Stacey R. Borden ’06 was not letting her new suede Coach bag hit the wet ground outside Leverett’s aptly-named “Fall Fest”. Not over her hurt body.
“She tripped and threw her body underneath the bag so that it didn’t [sic] get ruined,” said her roommate Gavitt A. Woodard ’06. “She had that bruise on her knee for weeks.”
But Borden doesn’t just throw herself into the enterprise of purse-saving. The same level of intensity has made her extracurricular life pretty successful, too.
Take her sophomore year summer internship. While every other motivated Harvard student went after the i-banking and accounting jobs, Borden wanted something a little more special. So she literally went for the gold—by cold-calling Harry Winston, New York’s jeweler to the stars. During her summer as the company’s first and only intern from Harvard, she was able to work with Barbara Walters and the Moroccan Royal Family. Now, she’s even working on a special project for Rod Winston, the CEO.
Her determination has also helped her rise through the ranks at Harvard—she is now the president of Women in Business (WIB). This past fall, she oversaw the first ever Intercollegiate Women’s Business Conference at Harvard. “There were over 400 girls, with a bunch from Pittsburgh who needed places to stay,” Borden said. “There were more than 30 e-mails a day just about the conference and lots of long phone conversations.” But even as she ran around trouble-shooting, she had another thing on her mind: business school apps were due that week.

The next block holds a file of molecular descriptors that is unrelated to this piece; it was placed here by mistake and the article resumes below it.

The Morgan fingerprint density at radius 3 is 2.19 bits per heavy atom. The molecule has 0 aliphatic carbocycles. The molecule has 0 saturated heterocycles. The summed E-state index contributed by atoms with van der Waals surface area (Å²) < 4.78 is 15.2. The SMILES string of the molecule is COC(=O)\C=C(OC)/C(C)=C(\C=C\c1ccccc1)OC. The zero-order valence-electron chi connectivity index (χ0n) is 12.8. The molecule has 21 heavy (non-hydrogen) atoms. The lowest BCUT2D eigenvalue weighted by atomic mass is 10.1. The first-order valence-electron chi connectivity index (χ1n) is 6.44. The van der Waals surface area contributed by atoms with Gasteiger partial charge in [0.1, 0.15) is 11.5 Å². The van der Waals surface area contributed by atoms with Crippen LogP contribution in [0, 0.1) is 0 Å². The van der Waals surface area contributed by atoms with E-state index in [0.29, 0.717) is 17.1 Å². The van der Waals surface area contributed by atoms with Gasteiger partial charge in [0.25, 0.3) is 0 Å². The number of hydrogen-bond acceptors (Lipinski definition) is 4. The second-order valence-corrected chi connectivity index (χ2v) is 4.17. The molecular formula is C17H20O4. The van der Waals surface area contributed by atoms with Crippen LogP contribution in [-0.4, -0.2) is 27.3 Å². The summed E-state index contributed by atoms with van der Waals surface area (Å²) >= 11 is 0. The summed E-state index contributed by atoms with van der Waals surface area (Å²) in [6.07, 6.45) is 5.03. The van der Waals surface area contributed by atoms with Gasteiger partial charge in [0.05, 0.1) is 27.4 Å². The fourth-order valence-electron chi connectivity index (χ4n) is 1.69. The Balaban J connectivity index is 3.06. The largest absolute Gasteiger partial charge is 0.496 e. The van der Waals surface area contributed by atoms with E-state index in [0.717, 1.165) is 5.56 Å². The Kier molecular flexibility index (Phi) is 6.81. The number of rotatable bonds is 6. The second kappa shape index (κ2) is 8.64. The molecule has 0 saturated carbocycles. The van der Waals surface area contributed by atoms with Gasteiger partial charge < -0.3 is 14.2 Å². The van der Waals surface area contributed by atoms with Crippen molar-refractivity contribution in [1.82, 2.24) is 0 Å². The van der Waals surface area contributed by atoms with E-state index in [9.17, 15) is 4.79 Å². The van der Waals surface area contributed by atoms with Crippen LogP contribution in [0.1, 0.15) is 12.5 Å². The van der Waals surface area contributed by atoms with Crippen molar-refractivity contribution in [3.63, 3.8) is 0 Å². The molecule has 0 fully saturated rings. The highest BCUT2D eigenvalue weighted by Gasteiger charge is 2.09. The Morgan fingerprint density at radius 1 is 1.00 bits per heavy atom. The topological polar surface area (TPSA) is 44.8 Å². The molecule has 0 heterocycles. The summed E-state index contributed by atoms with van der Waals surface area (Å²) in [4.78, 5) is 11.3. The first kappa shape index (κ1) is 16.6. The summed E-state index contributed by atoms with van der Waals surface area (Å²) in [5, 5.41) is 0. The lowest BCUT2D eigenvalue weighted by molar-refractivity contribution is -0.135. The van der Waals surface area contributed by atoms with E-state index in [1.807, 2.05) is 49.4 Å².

She somehow succeeded in balancing an overfilled Gmail box, hundreds of ambitious pant-suited college businesswomen, a frustrating rainstorm, and dreaded grad school essays. All of her applications were in on time, and, she said, “The conference was a success.”
Borden’s success in the extracurricular realm hasn’t even taken a toll on her social life.
“I really like to go out,” she said, giggling. During reading period last spring, the government major turned 21. Faced with a stack of policy books, she refused to lock herself in her room. “We went out to bars three straight nights,” Borden said.
Her ability to balance work and play now bodes well for her plans to juggle a career and a family. It’s something her mother, a teacher who took off 22 years to raise a family, didn’t do. “I want to be as good a mom as she was,” Borden said, but she thinks she can do that and still have a high-powered job. “She thinks she could have raised just as successful and happy children working. She thought it more fulfilling to take time off,” Borden said. “I want both—a career and a family.”
If Borden can successfully juggle internships, friends, schoolwork and WIB at Harvard, it seems like she will be able to balance a successful career and a family. Borden really might be able to have her cake and eat it, too.
Except, of course, a healthy knee and a clean suede Coach Bag.